Kenya’s TVET (qualification standards) system requires competency-based education and training; this includes horticulture training. However, perceived challenges in this system are:

  • The majority of teachers struggle to translate the newly developed (CBET) curricula into actual practical lessons and lack skills to deliver practical training. This is also true for horticultural training. Teachers are not prepared for teaching in the field during their studies. Therefore, some teachers prefer to try to find other jobs outside teaching.
  • The partnership between ATVET institutions and the private sector (horticulture industry) to increase the relevance of training is very weak.
  • TVET curricula and training programmes lack practical implementation of training in the field; this is not done in an integrated manner.
  • Lack of integration of learning and entrepreneurship. Such as incubation projects where students have to apply skills acquired through individual projects under supervision (managing their own plot for which they have to develop a business plan, conduct market research and grow crops).
  • Career guidance is lacking in horticulture curricula and training programmes, connecting students with companies (employment), helping them to negotiate and students who want to start for themselves.
    Little focus within ATVETs on promoting gender equality and marginalised groups.

Training needs and project objective

The project focuses on the horticulture sector in Kenya. It is based on the fundamental idea that improving the quality and employability of A-TVET graduates should be based on labour market needs.
Bukura Agricultural College (BAC), Egerton University (EGU) and Latia have been enabled to implement gender-sensitive and market-oriented (blended learning) programmes and inclusive value chain management, food safety, production education, technology transfer and industry education (including internships).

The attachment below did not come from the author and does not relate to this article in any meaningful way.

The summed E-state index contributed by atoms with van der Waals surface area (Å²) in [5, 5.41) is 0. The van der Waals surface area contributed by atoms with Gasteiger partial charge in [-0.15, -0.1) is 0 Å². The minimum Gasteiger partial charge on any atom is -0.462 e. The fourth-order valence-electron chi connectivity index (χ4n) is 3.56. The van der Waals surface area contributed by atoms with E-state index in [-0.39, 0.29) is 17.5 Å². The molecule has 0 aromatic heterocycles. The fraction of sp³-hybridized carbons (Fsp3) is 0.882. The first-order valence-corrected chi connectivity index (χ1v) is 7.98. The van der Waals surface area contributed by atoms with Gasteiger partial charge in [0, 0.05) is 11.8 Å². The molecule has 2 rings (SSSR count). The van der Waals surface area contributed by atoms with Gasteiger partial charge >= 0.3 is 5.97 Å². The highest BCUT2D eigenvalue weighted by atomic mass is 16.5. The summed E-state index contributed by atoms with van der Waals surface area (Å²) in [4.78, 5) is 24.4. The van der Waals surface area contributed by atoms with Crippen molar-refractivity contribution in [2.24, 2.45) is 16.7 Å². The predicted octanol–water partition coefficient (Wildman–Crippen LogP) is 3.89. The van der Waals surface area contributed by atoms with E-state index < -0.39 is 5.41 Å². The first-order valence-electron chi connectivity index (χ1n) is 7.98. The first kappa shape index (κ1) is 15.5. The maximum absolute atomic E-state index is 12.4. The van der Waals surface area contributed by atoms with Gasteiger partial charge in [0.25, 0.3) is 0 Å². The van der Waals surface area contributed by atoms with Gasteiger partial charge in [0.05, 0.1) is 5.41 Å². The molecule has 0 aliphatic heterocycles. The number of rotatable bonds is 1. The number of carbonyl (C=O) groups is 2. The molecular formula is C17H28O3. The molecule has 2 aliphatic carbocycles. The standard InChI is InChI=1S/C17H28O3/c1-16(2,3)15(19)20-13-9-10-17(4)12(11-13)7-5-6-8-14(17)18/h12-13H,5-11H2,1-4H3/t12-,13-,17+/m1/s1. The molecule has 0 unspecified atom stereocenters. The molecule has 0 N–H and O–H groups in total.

The project’s objective and long-term impact were as follows: contribute to ending hunger (SDG 2).

The long-term impact was defined as follows:

  1. Promote agricultural growth;
  2. Create ecologically sustainable food systems;
  3. Increasing water efficiency in agriculture.

This has been achieved through the following outcome: TVET/HE organisations (in the selected partner countries and in NL) perform their core functions better, firmly embedded in their environment (in line with national / regional legal framework, specific labour market needs & focused on inclusiveness).
Based on a prioritisation of capacity gaps in the CPI, the following intervention area applies to this project: Improving VET at the Polytechnics and Technical and Vocational Schools (TVCs) level in horticulture value chains through strong collaboration with the private sector.

Services rendered by Q-Point

Q-Point focused on capacity building of the staff of educational institutions through: Project coordination, value addition, value chain management, linkage with the private sector and gender mainstreaming.

Project output: Strengthened teaching and management capacity of Faculty of Agricultural Sciences staff through training, short courses and coaching.

  • Labour market needs assessment;
  • Development of curricula and short courses;
  • Value chain development;
  • Business expansion and technology transfer;
  • Institutional linkage with the private horticulture sector;
  • Curricula development;
  • Private sector, entrepreneurship development and business incubation;
  • Gender and social inclusion;
  • Leadership and management of education and training;

Below a small impression of the project:



Funded by the Dutch Ministry of Foreign Affairs and managed by Nuffic, as part of the Orange Knowledge Programme, project number OKP-KEN-10017.




June 2019 – December 2022